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counter clockwise to clockwise helicopter?


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How hard is it to go from flying a counter clockwise system to a clockwise system? I always wondered. It just seems like going through your first 1000 hours of flying you constantly reinforcing corresponding pedal and collective inputs, then you move on and have to change that. And what about jobs that have you flying both types interchangebly throughout the week?

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How hard is it to go from flying a counter clockwise system to a clockwise system? I always wondered. It just seems like going through your first 1000 hours of flying you constantly reinforcing corresponding pedal and collective inputs, then you move on and have to change that. And what about jobs that have you flying both types interchangebly throughout the week?

 

The power and yaw correlation comes pretty quickly with each change. I find myself over-compensating in the rotor turn-ups and on initial lift, sometimes. After that, it's generally not an issue, pedals do pretty much one thing- keep the nose where I want it. Besides systems management between different airframes, the biggest issue I encounter changing types is the cyclic. First, different models have varying control "proportionality", and that takes a second or two to adapt to. Example- the typical semi-rigid Bells take lots of fore and aft and very little side to side stick input compared to articulated Eurocopters. This becomes most obvious to me in the first lift, the Aerospats rock to the right, and the Bells to the left by varying deck angles and cyclic displacements. If this isn't fairly precise, as soon as I break ground the aircraft will translate laterally. A couple, three T/O and landing cycles, that issue minimizes.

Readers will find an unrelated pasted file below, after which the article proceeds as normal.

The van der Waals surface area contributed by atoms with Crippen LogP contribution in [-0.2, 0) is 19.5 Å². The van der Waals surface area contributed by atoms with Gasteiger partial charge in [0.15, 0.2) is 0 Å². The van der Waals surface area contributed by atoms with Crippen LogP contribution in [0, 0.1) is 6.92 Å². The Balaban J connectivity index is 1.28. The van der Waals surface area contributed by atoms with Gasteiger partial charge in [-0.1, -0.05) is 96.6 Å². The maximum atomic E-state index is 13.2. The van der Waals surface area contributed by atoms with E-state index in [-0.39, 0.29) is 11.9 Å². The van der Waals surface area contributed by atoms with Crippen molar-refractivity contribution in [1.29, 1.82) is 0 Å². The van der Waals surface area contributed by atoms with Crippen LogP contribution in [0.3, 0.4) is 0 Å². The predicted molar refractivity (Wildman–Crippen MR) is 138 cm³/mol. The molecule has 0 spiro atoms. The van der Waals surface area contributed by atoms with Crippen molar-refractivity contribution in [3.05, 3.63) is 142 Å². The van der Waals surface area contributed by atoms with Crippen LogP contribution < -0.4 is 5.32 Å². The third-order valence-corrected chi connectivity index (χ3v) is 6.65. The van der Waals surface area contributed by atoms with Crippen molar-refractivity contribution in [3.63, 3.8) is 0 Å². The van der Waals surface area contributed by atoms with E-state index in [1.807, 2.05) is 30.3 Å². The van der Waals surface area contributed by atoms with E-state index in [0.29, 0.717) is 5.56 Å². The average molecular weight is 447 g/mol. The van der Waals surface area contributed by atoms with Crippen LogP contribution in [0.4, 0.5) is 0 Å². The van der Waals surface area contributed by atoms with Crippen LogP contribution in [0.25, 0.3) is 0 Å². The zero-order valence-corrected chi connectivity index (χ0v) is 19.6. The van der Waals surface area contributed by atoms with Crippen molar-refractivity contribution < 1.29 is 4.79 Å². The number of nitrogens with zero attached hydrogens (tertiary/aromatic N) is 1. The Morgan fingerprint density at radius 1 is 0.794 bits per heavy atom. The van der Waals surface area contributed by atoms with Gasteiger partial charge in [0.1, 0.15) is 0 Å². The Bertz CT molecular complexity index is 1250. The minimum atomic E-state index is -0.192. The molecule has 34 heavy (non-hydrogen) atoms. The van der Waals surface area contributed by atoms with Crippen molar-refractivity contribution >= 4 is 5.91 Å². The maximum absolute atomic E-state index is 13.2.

Systems take little longer to acclimate to: notes, checklists and cheatsheets are very helpful.

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For me, the takeoff isn't much of an issue, because as Wally said, you just keep the nose straight with the pedals. Where I've sometimes surprised myself is on the initial power reduction to start an approach. After flying one model for some time, it gets to be a habit to drop the collective and push pedal at the same time. If you push the wrong pedal, you'll definitely be reminded very quickly, and push the other one right away. Changing from one model to another, no matter which way the rotor turns, always takes a little getting used to, so it's prudent to do everything slowly for awhile, until you get up to speed in the new model. I don't really think the direction the rotor turns makes that much difference.

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